As a straight white middle-aged guy with a sensible haircut, I say: make fun of me, Hollywood. I can take it. After all, I'm the only thing that comedy screenwriters have left.

Well, the straight white male has spoken so the rest of us have to shut up? Just kidding, but the thing about free speech is that it doesn't mean a comedian gets to say whatever he wants and everyone else has to keep quiet about it. It means we all get to say what we want and we have to deal with the consequences. If a commedian says something controversial then he should be ready to stand up to whatever comes back at him. And let's be honest, when they say a commedian "offends everyone" what it really means is he offends gays, women, and some racial minorities. Usually not jews (unless he is jewish), not usually blacks (unless he is black)and never straight white men. Gay people have to hear this crap constantly--is it any wonder we get sick of it and the smug reactions from straight people who never have to deal with this.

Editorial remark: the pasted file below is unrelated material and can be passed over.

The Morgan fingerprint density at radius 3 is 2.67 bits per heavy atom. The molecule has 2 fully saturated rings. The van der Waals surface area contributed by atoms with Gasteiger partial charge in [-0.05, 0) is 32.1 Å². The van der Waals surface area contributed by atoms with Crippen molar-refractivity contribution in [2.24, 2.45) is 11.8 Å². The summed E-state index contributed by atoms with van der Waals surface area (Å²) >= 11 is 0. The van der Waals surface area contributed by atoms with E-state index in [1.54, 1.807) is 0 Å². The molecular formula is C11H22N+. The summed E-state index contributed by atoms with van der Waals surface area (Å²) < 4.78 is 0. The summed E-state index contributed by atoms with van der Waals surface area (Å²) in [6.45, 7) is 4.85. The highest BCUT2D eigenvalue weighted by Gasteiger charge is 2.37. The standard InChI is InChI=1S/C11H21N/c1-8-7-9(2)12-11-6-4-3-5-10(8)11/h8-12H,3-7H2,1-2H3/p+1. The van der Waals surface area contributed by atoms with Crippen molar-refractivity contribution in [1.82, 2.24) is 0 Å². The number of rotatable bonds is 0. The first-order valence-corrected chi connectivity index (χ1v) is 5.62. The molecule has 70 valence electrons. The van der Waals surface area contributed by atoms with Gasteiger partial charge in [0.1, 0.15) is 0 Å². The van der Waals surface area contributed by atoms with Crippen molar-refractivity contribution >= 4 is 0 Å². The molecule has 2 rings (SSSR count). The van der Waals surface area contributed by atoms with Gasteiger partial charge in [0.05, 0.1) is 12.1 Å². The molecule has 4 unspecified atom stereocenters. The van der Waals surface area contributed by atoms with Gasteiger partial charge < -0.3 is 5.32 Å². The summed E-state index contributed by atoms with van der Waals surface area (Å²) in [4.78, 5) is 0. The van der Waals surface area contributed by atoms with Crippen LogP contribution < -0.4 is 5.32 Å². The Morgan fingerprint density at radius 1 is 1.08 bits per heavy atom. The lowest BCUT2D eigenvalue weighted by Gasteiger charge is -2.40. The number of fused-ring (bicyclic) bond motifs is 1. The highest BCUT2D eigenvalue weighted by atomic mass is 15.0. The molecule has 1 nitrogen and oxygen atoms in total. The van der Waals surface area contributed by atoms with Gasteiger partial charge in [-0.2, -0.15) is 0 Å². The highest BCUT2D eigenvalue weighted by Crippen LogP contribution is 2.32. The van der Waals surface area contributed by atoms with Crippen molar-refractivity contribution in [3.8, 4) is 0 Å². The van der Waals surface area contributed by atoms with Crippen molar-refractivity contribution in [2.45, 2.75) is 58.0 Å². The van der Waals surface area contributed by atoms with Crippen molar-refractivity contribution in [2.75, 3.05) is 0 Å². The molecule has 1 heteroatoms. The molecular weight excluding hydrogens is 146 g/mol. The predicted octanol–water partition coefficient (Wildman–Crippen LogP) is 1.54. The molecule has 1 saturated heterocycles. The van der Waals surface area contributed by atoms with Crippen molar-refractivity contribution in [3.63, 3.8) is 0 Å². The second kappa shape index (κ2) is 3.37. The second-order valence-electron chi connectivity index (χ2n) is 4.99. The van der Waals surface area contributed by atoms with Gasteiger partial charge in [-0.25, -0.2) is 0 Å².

It is extraordianary that Mr Goldstein goes to such extremes to defend freedom of speech for a hack comedy that displays a total lack of sensitivity for the recent suicides and torture of gay youth, and yet the comments submitted on his article ON THIS SITE are moderated BY MR GOLDSTEIN!! Since my own earlier comment was not posted, I'm curious what constitute the terms of "comment moderation approval?" Apparantly, my criticism of your article did not meet the LA Times very high standards.

I actually talked about this subject with a couple car buddies of mine, and they both agree electric cars are gay. They both happen to be homosexuals, but they agree with Vince Vaughn on this one. Of course one of them is more macho then most straight guys. Actually, I think the proper term they use for this type of automobile is a "Hair Dresser Car" (It also includes the Del Sol, S2000, and any Mercedes C type.)

Oh, and go watch the South Park episode the "F-Word." South Park already mocked this incident before it happened.


Patrick Goldstein is so (makes face) Jewish.
Patrick Goldstein is so (makes face) Muslim.
Patrick Goldstein is so (makes face) Asian.
Patrick Goldstein is so (makes face) Black.
Patrick Goldstein is so (makes face) gay.